By Seth Richardson
On Monday, Council members Scott Hente, Jan Martin, Lisa Czelatdko, Tim Leigh, and Brandy Williams stood up for the Colorado Open Meetings law and open government by opposing a move by Council members Merv Bennett, Angela Dougan, and Val Snider to take the Council into closed executive session to discuss a proposal for banning free speech downtown placed on the agenda by City Attorney Chris Melcher.
Herpin blasted the notion that free speech restrictions ought to be discussed outside the view of the public. Good for him and good for the Council members who voted with him.
City Attorney Melcher then withdrew his proposal, “lawful limitations on activities in public places” from the agenda, claiming that by revealing to the public his report on the current state of the law and his advice on “the strengths and weaknesses of proposed ordinances” it would be “communicating to potential opponents of an ordinance what our legal strategy is and what the city’s legal interests would be.”
Well, yes, that’s true, but so what? Public lawmaking must be done in open session precisely so that the public can know what is being proposed and what the legal and moral justifications are for the law.
Melcher’s problem is that he’s looking at this ordinance like it’s an adversarial courtroom procedure where battling attorneys attempt to present their case to a jury in the best light, by deciding what to reveal and what not to reveal, in hopes of persuading the jury to rule in their favor.
The problem is, public lawmaking is not an adversarial process and the City Council is not a courtroom with complex rules of evidence and attorney-client privilege. Public lawmaking is an authority granted to the elected City Council by the people themselves, and therefore the people are entitled to know exactly what the legal and moral justifications for any law under review are. Moreover, they are entitled to have input on those justifications in open public meetings and they are equally entitled to know what the legal interests and strategies of the city are.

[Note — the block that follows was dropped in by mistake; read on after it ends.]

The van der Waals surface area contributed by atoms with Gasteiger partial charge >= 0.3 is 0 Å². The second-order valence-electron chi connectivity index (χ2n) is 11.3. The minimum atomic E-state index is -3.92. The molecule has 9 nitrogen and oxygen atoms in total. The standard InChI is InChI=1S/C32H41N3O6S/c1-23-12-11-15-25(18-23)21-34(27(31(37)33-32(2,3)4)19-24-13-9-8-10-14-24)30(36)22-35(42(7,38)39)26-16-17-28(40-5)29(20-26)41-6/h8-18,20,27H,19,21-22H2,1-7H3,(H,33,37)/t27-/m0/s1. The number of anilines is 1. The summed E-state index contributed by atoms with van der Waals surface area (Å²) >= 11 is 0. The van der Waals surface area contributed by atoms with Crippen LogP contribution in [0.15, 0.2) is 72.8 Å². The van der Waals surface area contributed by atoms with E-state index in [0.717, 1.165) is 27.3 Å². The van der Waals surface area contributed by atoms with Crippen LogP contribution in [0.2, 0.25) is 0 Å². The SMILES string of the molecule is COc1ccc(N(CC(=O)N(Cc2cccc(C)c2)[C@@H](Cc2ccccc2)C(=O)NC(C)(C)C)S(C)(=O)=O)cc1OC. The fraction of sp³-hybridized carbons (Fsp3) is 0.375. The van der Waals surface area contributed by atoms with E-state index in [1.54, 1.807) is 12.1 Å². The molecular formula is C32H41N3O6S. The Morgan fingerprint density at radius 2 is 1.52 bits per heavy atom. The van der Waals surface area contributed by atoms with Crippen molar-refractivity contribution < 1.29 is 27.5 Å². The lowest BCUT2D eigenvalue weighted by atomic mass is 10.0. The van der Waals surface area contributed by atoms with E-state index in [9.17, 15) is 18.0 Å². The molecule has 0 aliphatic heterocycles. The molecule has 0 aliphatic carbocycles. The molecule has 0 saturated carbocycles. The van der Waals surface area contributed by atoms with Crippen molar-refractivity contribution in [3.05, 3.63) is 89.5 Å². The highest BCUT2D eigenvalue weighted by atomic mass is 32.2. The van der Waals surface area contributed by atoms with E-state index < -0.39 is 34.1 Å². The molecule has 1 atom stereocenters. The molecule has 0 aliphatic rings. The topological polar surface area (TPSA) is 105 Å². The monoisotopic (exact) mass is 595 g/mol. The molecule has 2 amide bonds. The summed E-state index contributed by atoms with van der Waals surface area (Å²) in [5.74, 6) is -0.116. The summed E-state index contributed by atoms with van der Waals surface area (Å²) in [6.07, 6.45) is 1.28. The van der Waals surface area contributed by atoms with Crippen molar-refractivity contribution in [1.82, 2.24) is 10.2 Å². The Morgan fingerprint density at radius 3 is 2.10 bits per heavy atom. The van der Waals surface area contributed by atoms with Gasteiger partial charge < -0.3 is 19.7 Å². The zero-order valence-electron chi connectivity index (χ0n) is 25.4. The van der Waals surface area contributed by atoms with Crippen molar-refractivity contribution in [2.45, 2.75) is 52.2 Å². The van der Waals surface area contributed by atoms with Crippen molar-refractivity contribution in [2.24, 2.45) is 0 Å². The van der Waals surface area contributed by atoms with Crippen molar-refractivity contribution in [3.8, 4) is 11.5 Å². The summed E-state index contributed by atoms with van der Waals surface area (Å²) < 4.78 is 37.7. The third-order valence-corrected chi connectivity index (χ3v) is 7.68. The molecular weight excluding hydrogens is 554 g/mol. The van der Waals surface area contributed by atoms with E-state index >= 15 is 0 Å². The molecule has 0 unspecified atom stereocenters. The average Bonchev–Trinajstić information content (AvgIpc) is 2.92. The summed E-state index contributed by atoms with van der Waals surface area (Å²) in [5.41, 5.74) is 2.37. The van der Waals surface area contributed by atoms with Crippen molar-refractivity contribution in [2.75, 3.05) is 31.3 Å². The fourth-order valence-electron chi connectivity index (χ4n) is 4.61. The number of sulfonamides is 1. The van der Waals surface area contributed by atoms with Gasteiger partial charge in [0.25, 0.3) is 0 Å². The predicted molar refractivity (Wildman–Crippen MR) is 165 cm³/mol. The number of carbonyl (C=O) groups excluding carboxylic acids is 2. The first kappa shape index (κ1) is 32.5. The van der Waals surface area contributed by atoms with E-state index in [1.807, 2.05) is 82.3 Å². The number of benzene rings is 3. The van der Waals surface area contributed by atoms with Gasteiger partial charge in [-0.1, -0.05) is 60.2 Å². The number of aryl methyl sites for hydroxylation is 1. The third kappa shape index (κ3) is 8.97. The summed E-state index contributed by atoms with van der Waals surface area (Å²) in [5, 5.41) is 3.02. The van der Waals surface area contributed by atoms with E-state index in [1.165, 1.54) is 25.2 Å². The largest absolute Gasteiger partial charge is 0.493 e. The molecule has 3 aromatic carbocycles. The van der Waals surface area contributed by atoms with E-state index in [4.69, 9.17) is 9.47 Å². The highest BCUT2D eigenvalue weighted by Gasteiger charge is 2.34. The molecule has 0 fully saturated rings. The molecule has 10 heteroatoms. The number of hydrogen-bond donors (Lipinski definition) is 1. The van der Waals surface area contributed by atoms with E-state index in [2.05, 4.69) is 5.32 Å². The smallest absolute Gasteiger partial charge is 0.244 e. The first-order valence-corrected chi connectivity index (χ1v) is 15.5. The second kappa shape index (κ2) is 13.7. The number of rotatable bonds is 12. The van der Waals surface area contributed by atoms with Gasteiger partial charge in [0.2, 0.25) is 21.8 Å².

It’s their city. It doesn’t belong to the City Council. They are just representatives of the people. So when Melcher complains that revealing his report would compromise the city’s legal interests and strategies what he’s really saying is that the people who elected the Council and the people who pay his salary are not the source of all legal power and authority and that their interests are somehow different from those of the Council.
This is nonsense, and worse it shows a misunderstanding of Melcher’s duties to the people he actually works for.
If his proposal has legal faults or weaknesses, then it’s imperative that the public be made fully aware of these faults, so that the minds of the many people who have a direct interest in whether or not their right to speak freely in Colorado Springs will be infringed may be brought to bear on the issue so that they can give the Council their advice and opinion on a law that stands to substantially impact their fundamental civil rights.
Those members of the Council who resisted the attempt to consider this law in secrecy should be lauded, and those who advocated keeping the public in the dark, including Mr. Melcher, should be ashamed of themselves. And voters should keep in mind who defended essential liberties and who did not come election time.
© 2012 Altnews